CARLISLE, Pa. (WHTM) — Dickinson College is honoring its past by renaming a residence hall and campus gateway after former slaves.

More than 50 descendants attended a special ceremony honoring their ancestors on Saturday morning.

As the country deals with a racial reckoning, students and faculty at Dickinson college have made it their mission to honor the past.

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“Anybody who cares about history should understand that a lot of different people made this country, made this school. They are different genders, different colors, different religions,” said Matthew Pinksker, professor of history and director of the House Divided Project.

That’s why Cooper Hall, named for Thomas Cooper is being renamed. He was a scientist who briefly taught at the college and later became a leading- pro-slavery ideologue in South Carolina.

It’s now Spradley-Young Hall, in honor of Henry Spradley and Robert Young.

“They were formerly enslaved in Virginia and Maryland and they came to Pennsylvania during the Civil War by and large and then they lived free in Pennsylvania,” Pinsker said. “They worked for wages at Dickinson College and they forged a life after the Civil War.”

More than a century later, Young’s great-granddaughter is amazed by the honor.

“The recognition four all four of the individuals is long overdue and I find it amazing and I’m very blessed to know that I’m a descendent of somebody who contributed so much to Dickinson and to Carlisle Pennsylvania,” said Carol Rose, a descendent of Robert Young.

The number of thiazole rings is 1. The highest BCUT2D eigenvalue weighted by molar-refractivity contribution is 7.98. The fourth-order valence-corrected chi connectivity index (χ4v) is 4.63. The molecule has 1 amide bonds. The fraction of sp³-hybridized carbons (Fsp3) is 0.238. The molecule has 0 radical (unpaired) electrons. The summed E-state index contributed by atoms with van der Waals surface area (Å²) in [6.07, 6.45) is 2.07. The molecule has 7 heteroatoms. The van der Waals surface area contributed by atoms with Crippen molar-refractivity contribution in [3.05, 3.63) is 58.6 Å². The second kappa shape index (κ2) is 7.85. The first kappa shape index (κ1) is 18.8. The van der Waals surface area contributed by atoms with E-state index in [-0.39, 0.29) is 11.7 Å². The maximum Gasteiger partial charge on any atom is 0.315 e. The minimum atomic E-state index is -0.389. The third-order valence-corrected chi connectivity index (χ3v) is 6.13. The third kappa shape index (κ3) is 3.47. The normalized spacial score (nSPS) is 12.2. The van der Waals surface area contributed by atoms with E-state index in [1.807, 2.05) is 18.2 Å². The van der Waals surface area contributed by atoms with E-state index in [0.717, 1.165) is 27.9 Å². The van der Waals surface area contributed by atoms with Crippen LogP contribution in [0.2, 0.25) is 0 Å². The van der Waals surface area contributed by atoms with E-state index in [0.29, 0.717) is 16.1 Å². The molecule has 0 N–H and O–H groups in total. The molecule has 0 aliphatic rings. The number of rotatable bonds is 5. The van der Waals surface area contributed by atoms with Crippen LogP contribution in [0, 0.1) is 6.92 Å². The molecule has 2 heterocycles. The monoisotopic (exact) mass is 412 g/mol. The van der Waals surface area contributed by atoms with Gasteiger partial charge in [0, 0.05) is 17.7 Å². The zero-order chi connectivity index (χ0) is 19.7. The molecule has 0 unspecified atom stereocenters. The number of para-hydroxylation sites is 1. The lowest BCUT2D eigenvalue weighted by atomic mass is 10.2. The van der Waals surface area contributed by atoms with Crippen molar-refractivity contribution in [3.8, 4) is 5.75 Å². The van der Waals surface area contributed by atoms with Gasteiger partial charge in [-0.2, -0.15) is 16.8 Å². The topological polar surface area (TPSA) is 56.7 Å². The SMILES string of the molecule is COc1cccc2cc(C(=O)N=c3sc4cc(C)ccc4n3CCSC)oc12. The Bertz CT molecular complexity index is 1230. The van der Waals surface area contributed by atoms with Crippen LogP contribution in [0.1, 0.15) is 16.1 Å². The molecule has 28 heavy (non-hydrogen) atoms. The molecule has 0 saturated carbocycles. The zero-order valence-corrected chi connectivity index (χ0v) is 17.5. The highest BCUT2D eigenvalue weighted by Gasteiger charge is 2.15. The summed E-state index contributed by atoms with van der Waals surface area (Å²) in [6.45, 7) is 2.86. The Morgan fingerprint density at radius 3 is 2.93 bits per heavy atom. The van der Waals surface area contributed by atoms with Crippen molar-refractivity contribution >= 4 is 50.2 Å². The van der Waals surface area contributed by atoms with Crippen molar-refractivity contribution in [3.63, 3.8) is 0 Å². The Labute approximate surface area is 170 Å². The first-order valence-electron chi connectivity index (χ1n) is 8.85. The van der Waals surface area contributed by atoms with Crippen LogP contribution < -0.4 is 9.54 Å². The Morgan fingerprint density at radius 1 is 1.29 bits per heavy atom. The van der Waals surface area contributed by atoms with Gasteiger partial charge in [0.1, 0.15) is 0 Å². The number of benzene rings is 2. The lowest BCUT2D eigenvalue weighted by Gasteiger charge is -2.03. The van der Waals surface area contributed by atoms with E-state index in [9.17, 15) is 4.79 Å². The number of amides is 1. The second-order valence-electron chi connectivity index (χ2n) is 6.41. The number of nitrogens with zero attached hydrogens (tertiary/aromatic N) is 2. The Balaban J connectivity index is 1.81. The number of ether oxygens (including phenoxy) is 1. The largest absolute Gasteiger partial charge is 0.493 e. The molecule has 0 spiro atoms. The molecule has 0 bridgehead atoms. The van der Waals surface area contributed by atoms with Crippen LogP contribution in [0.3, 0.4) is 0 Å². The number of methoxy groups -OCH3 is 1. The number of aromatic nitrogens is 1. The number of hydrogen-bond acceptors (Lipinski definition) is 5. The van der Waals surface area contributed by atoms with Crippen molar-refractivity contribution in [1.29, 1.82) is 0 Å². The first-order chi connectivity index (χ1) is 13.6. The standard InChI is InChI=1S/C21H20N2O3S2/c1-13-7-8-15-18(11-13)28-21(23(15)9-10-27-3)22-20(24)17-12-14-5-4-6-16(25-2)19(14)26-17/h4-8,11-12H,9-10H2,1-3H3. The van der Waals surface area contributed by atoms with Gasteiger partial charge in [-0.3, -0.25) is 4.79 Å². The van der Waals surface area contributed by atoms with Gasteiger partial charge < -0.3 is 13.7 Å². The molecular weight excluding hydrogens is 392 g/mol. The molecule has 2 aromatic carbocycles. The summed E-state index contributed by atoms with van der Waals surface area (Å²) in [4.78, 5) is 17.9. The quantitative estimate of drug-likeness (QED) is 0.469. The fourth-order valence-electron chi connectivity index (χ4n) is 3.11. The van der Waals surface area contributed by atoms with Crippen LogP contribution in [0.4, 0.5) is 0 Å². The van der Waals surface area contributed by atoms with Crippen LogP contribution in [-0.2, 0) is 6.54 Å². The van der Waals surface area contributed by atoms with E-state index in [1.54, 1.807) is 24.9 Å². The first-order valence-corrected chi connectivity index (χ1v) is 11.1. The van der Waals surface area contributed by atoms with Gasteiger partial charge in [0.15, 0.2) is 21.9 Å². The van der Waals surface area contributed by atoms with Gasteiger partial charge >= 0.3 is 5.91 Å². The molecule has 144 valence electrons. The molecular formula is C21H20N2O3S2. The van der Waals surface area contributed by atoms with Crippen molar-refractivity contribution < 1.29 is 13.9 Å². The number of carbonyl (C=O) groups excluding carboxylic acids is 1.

Some of Spradley’s descendants are just learning about their lineage.

“He wasn’t someone that was talked about in our family because we did not know he was a member until my niece Jessica did,” said Jocelyn Rawls.

Rawls was amazed when she learned more about Spradley.

“He was a community leader. He helped the students on this campus. They even shut the campus down the day of his funeral, so he had a big impact here,” Rawls said.

East College Gate is now Pinkney Gate, honoring both Carrie and Noah Pinkney, who were popular African American food sellers on campus for decades.

“It’s a really inspiring tribute to the people who helped shape our campus in the 19th century, but also to their descendants who came from all over the country to be here to share it,” Pinsker said.

There could be more name changes in the future as Dickinson says it’s continuing to recognize diverse, historic contributions to the school and the nation.

Dickinson’s Board of Trustees unanimously approved the name changes in May 2020. This came after a 2019 report initiated by the House Divided Project that investigated the college’s ties to slavery.